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Estate Planning During COVID-19

April 9, 2020

Estate Planning COVID-19

Author: Sarah Barker

When it comes to estate planning, being armed with the right information is key. To help, here are answers to some common questions about estate planning, including some special considerations in light of COVID-19. 

Does COVID-19 Affect My Estate Planning? 

No! Given the current need for social distancing there are solutions to traditional in-person meetings. Carbert Waite estate planning lawyers can provide advice and take instructions from you over the phone, or via Skype, FaceTime, or Zoom. 

When it comes time to sign the estate planning documents, there are strict requirements in Alberta that must be followed to ensure that the documents are valid and enforceable. We can use the same video call platforms to ensure that these requirements are met.

What Estate Planning Documents Should I Have? 

We recommend that everyone have three documents:

  1. A will
  2. A personal directive; and 
  3. An enduring power of attorney 

A will directs how your property (estate) is to be distributed after your death. It can also name guardians for your minor children at the time of your death. 

A personal directive designates someone to act on your behalf and make personal decisions (such as health care or where you live) for you in the event that you lose capacity. An enduring power of attorney appoints someone to act on your behalf regarding financial matters should you lose capacity.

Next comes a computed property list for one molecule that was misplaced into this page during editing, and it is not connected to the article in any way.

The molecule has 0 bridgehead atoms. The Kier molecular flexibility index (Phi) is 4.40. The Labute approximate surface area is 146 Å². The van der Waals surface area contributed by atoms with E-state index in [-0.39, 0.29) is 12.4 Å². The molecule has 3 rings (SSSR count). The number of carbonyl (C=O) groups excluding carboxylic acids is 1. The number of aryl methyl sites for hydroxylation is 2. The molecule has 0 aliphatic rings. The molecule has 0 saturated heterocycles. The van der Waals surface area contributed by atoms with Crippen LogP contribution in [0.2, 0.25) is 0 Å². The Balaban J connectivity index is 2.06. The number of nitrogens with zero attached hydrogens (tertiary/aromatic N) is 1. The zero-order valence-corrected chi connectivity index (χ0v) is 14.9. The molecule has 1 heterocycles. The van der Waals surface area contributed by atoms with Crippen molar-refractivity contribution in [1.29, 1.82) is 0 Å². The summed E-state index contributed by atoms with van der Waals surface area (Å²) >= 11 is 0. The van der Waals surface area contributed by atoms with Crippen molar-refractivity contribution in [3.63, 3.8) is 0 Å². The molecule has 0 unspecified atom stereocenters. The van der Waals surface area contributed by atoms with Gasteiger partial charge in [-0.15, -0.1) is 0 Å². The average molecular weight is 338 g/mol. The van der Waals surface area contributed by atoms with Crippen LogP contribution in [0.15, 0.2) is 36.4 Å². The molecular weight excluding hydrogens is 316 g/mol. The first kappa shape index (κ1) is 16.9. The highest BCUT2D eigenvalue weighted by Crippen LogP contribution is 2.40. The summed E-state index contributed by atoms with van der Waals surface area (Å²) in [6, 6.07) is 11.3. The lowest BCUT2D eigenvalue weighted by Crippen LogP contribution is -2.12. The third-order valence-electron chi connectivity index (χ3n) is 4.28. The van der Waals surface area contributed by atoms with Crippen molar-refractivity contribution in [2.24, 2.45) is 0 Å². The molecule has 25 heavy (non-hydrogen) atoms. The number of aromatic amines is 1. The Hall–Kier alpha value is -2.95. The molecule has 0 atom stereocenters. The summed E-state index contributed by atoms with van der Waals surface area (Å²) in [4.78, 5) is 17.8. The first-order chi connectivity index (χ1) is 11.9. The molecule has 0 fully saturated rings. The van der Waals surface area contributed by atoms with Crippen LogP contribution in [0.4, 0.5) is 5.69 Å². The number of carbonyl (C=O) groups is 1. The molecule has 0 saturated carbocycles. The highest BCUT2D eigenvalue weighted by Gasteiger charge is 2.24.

Why Do I Need All Three Estate Planning Documents? 

The will, personal directive and enduring power of attorney work together for different purposes to help give you and your family members and other loved ones the peace of mind that your wishes will be carried out. 

People often think about personal directives and enduring powers of attorney as documents that are used only when we get older. However, they can also be used in the event of a hospitalization if you lose capacity and are unable to make decisions for yourself. 

What If I Already Have One or More of These Estate Planning Documents?

Estate planning is not static. Your life is constantly changing, and with those changes you need to ensure that your estate planning documents are keeping up and still reflect your wishes. 

We recommend that you revisit your estate planning every few years, or if you have had a major life event, such as marriage, birth of a child or grandchild, death of a loved one or beneficiary, change in your assets or move to a new province. 

Should you wish to discuss your estate planning, please contact one of Carbert Waite’s estate planning lawyers.